Please join us in continuing to provide life saving care to mothers and children internationally by giving generously. MaterCare operates solely on your charitable donations with no assistance from government agencies.
MaterCare has been endorsed by many highly reguarded international figures, including:
His Holiness, Pope Benedict XVI
(SECOND SUNDAY IN LENT 2017)
Majestic Mt. Tabor in Galilee serves marvellously to recall for Christian pilgrims the glory revealed to the privileged trio, Peter, James and John. In 1921-4 the Franciscans built the Church there. The site is shared today between the Catholics and the Orthodox Christians. The evangelists did not say on which mountain the event actually took place but from the days of Origen and St Jerome Mt.Tabor has been accepted as the mountain referred to in the gospels.
The Importance of the Transfiguration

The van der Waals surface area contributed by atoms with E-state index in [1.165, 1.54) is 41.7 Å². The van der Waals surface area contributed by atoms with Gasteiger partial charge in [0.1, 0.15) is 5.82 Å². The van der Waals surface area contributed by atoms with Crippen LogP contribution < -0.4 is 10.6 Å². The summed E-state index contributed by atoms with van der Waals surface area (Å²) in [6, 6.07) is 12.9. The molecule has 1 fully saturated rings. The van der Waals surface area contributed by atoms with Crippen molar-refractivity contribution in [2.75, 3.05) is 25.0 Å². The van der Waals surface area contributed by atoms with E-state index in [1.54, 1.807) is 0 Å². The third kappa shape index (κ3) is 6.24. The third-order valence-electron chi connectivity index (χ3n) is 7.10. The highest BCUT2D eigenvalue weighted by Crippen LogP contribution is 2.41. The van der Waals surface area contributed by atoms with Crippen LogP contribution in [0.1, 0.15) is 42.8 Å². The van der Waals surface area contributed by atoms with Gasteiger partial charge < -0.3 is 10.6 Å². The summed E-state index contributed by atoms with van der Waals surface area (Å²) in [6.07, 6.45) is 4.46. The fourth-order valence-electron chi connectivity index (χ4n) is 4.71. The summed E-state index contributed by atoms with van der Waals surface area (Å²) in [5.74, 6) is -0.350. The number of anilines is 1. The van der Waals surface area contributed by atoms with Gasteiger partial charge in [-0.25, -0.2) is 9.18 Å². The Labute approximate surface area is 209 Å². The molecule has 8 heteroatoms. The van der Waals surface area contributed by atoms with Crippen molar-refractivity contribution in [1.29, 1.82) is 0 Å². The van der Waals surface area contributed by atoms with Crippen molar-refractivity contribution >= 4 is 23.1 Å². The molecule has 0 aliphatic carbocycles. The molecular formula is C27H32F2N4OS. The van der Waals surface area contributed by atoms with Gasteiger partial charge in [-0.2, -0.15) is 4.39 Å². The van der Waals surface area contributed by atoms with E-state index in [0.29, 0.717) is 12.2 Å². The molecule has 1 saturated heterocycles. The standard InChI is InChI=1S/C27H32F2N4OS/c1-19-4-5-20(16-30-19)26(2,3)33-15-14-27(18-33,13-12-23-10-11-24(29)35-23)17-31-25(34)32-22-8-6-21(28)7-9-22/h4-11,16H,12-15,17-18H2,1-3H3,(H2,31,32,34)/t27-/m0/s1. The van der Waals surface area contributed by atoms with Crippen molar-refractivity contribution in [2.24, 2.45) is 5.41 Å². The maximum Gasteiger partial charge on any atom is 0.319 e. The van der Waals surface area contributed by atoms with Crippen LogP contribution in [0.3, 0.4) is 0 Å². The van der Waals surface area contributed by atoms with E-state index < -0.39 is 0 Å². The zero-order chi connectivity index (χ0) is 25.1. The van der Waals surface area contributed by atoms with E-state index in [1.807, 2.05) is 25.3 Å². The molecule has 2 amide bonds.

The major theological point in the transfiguration scene is the manifestation of the identity of Jesus. He is more than Moses, he is more than Elijah; he is God’s beloved Son. This had been said before at his Baptism. But now he is in Glory. The splendour of the divine shines forth in his face and through his garments. The mountain is reminiscent of Mt. Sinai where Moses had received the Law (Ex 24:1ff.); his face too had also been suffused with light (Ex 34:29ff.). But Peter seemingly on Tabor had not understood that Moses and Elijah did not belong to God in the way the Beloved Son does. There was a major difference. Moses and Elijah are there clearly to show the relationship of Jesus to the fundamental revelations in the Old Testament: God had revealed himself through the Law and the Prophets. But now Jesus is the revelation of God in his own person. He is of unique and unparalleled importance. Later on in Matthew’s text, Jesus will correct the teaching of Moses, on the issue of divorce, (Mt 19:9ff.), and he identified Elijah with John the Baptist as already come and rejected (17:13). During the descent from the mountain he tells the three of his forthcoming death. In seeing his glory they had had a foretaste of his resurrection, but the dreadful trauma of his death was still before them. Writing about it the evangelists really criticise the performance of the Twelve, and especially Peter. For their perfor-mance was dreadful. But at least St. Matthew is kinder to Peter than St. Mark; he always is. He had said that on the mountain Peter had wanted to do the will of the Lord: ‘if it is your will I will set up three booths for you’. Mark simply writes that this suggestion showed Peter did not know what he was talking about. We recall that before the transfiguration Jesus himself had called Peter Satan at Caesarea Philippi. This was precisely because Peter refused to think of Jesus being tried, insulted and executed (Mt16:18ff.). But the transfiguration vindicates Peter’s confession of faith; Jesus is the Messiah, and the Son of God…and ultimately the suffering and resurrected Messiah.